The End-Triassic extinction event marks the boundary between the Triassic and Jurassic periods, 201.3 million years ago. However, many of the extinctions occurred before then in the Upper Triassic.
Overall, this was one of the major extinction events of the Phanerozoic eon. It profoundly affected life on land and in the oceans. At least half the species now known to have been living on Earth at that time became extinct. It was a series of extinctions when life was hit by volcanic events.
A whole class, the conodonts (extinct chordates); 20% of all marine families; all large crurotarsans (non-dinosaurian archosaurs); some remaining therapsids; and many of the large amphibians such as the temnospondyls were wiped out.
The event emptied many ecological niches, and allowed the dinosaurs to take over the dominant roles in the Jurassic period. This event happened in less than 10,000 years, and occurred just before Pangaea started to break apart.
- Asteroid impact: no known impact crater has been dated to coincide with the Triassic–Jurassic boundary.
- Gradual climate change or sea-level fluctuations during the Upper Triassic. Sea level was low at the end of the Triassic, and the climate on Pangaea was arid. However, this does not explain the suddenness of the extinctions.
- Massive volcanic eruptions would release carbon dioxide, which would cause intense global warming, or sulfur dioxide and aerosols, which would cause severe cooling. The flood basalts of the Central Atlantic Magmatic Province (CAMP) occurred at the Triassic-Jurassic boundary. This is the favoured explanation of several palaeontologists.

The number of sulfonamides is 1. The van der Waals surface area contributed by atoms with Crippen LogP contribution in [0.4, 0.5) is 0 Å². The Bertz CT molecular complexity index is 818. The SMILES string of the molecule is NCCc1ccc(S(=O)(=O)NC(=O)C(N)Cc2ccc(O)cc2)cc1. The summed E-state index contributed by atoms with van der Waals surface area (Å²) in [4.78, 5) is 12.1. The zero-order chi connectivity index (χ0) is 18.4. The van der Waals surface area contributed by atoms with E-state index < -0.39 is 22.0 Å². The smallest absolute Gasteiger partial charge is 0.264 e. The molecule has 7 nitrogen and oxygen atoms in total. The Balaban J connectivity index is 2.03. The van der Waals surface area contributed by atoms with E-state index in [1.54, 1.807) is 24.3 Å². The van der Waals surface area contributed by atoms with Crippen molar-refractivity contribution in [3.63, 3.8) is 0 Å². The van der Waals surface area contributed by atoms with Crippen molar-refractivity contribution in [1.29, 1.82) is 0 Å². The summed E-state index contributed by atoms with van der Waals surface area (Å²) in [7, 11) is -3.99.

Recent evidence[change | change source]
A recent paper in PNAS shows fairly clearly that mass volcanism was involved. It was probably the primary cause of the extinction. Mercury is present in volcanic rocks found at the end-Triassic boundary.
Mercury is emitted in gaseous form during volcanism, and deposited in sediments. The paper says "Such episodic volcanism likely perturbed the global environment over a long time and strongly delayed ecological recovery".
References[change | change source]
- Whiteside, Jessica H.; et al. (2010). "Compound-specific carbon isotopes from Earth's largest flood basalt eruptions directly linked to the end-Triassic mass extinction". PNAS. 107 (15): 6721–5. Bibcode:2010PNAS..107.6721W. doi:10.1073/pnas.1001706107. PMC 2872409. PMID 20308590.
- L.H. Tanner, S.G. Lucas & M.G. Chapman 2004. Assessing the record and causes of late Triassic extinctions. Earth-Science Reviews 65, 1-2, 103-139. 
- The extinction of conodonts —in terms of discrete elements— at the Triassic-Jurassic boundary
- Smith, Roff (2011-11-16). "Dark days of the Triassic: Lost world". Nature. 47 (7373): 287–289. Bibcode:2011Natur.479..287S. doi:10.1038/479287a. PMID 22094671. S2CID 34488745. Retrieved 2011-11-18.
- Benton M.J. 2003. When life nearly died: the greatest mass extinction of all time. London: Thames & Hudson.
- Benton M.J. 2015. Vertebrate palaeontology, Blackwell 4th ed, p142. ISBN 978-1-118-40684-7.
- Erwin D.H. 2006. How life on Earth nearly ended 250 million years ago. Princeton University Press.
- Percival L.M.E. et al 2017. Mercury evidence for pulsed volcanism during the Triassic mass extinction. Proceedings of the National Academy of Sciences, online publication .